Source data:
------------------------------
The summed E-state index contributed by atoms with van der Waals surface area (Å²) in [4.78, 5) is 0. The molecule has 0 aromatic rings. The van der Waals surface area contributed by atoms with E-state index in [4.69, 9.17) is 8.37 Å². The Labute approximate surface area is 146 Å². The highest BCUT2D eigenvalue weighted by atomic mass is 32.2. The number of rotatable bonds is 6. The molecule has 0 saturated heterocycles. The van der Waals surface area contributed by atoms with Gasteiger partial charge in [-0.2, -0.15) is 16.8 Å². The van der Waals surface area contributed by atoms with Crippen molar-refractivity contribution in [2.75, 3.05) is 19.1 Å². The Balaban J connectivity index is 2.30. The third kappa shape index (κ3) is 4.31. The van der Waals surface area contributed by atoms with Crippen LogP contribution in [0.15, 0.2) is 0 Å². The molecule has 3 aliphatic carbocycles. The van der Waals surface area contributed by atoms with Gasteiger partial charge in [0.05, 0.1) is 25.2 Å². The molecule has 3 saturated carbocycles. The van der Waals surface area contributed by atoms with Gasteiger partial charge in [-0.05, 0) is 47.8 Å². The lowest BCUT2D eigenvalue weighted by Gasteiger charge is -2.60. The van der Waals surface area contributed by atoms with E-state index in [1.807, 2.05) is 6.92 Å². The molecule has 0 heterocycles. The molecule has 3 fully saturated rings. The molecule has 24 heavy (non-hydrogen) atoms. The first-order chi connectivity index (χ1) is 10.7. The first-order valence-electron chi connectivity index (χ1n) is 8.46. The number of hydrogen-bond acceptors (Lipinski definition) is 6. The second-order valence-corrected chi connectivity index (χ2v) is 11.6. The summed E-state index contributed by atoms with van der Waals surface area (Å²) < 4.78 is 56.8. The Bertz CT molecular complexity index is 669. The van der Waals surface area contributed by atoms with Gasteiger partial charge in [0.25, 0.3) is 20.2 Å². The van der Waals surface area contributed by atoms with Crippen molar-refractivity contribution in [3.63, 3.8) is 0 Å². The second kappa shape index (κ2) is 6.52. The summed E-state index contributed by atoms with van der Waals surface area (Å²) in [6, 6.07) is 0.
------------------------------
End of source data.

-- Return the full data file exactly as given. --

The summed E-state index contributed by atoms with van der Waals surface area (Å²) in [4.78, 5) is 0. The molecule has 0 aromatic rings. The van der Waals surface area contributed by atoms with E-state index in [4.69, 9.17) is 8.37 Å². The Labute approximate surface area is 146 Å². The highest BCUT2D eigenvalue weighted by atomic mass is 32.2. The number of rotatable bonds is 6. The molecule has 0 saturated heterocycles. The van der Waals surface area contributed by atoms with Gasteiger partial charge in [-0.2, -0.15) is 16.8 Å². The van der Waals surface area contributed by atoms with Crippen molar-refractivity contribution in [2.75, 3.05) is 19.1 Å². The Balaban J connectivity index is 2.30. The third kappa shape index (κ3) is 4.31. The van der Waals surface area contributed by atoms with Crippen LogP contribution in [0.15, 0.2) is 0 Å². The molecule has 3 aliphatic carbocycles. The van der Waals surface area contributed by atoms with Gasteiger partial charge in [0.05, 0.1) is 25.2 Å². The molecule has 3 saturated carbocycles. The van der Waals surface area contributed by atoms with Gasteiger partial charge in [-0.05, 0) is 47.8 Å². The lowest BCUT2D eigenvalue weighted by Gasteiger charge is -2.60. The van der Waals surface area contributed by atoms with E-state index in [1.807, 2.05) is 6.92 Å². The molecule has 0 heterocycles. The molecule has 3 fully saturated rings. The molecule has 24 heavy (non-hydrogen) atoms. The first-order chi connectivity index (χ1) is 10.7. The first-order valence-electron chi connectivity index (χ1n) is 8.46. The number of hydrogen-bond acceptors (Lipinski definition) is 6. The second-order valence-corrected chi connectivity index (χ2v) is 11.6. The summed E-state index contributed by atoms with van der Waals surface area (Å²) < 4.78 is 56.8. The Bertz CT molecular complexity index is 669. The van der Waals surface area contributed by atoms with Gasteiger partial charge in [0.25, 0.3) is 20.2 Å². The van der Waals surface area contributed by atoms with Crippen molar-refractivity contribution in [3.63, 3.8) is 0 Å². The second kappa shape index (κ2) is 6.52. The summed E-state index contributed by atoms with van der Waals surface area (Å²) in [6, 6.07) is 0.